If you have experienced a traumatic event in your life, it is very likely you were not the first one. Sometimes, digging into your family history can reveal that others before you had similar experiences. Creating a genogram, a family tree that includes all the dates, traumas, illnesses, and other significant events, can help you see patterns more clearly. This can provide valuable insights into how trauma may have been passed down through generations to reach you.

generational hands billy brown photography

Addressing transgenerational trauma can be simple or complex, depending on its depth and the individual's willingness to let go. In my experience, becoming aware and changing behaviour isn't always enough. For instance, a parent who was beaten and decides to treat their child with respect will make a significant change, but this might not fully resolve the trauma.

Transgenerational trauma can skip generations and is more complex than changing an aspect. It isn't always confined to direct family members, indicating that it functions like a system. Therefore, in my work, I include anyone who has influenced the individual. This is evident in cases of adopted children, where healing work needs to cover both biological and adoptive families, even if they never met their biological relatives.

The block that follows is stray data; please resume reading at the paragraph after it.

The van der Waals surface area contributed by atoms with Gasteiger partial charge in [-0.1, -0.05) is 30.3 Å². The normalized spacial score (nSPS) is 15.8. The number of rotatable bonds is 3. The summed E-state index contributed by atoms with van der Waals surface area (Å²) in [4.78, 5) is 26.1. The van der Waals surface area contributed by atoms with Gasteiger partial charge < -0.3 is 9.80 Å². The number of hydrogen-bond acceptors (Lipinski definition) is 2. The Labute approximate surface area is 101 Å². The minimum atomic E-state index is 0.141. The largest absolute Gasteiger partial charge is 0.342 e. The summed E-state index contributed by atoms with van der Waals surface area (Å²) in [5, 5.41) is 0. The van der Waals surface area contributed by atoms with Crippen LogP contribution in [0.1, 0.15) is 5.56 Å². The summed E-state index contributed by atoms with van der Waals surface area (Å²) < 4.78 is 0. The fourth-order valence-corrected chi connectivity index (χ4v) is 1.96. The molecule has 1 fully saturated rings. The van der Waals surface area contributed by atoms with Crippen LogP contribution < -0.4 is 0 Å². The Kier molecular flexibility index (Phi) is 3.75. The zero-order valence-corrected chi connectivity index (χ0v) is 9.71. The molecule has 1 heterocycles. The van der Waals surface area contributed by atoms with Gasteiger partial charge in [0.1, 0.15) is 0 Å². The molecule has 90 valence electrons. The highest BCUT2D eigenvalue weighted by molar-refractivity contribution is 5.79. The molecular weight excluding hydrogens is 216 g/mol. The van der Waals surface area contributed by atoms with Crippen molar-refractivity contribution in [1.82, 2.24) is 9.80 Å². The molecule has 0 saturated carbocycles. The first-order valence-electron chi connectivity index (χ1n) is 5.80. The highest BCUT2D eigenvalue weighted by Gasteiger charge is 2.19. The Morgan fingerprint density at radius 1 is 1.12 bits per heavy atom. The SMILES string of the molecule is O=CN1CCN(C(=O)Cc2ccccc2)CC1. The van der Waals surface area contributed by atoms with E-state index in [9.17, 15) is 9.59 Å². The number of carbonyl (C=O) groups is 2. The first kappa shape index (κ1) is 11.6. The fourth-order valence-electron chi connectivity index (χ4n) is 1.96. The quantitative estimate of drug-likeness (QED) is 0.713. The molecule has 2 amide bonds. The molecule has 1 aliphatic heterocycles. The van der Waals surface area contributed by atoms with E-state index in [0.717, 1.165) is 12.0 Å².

Sometimes, a specific act can help free transgenerational trauma. I recall a story I heard, not my own, of a couple who struggled to conceive despite no fertility issues. The woman learned about a traumatic event from the Crusades affecting her family through a conference. The entire audience chanted a nursery rhyme to bring peace to the babies who had been massacred at that time. A year later, she gave birth. Such acts of acknowledgment to bring healing to past pain can sometimes shift transgenerational trauma.


What does the science say

Research carried out through epigenetics advances slowly, but it has revealed the profound impacts of significant events that happened to our ancestors passed down to the descendants including you.


How can transgenerational trauma be passed on?

Through memory, emotions, thoughts, perceptions, behaviours, and energy.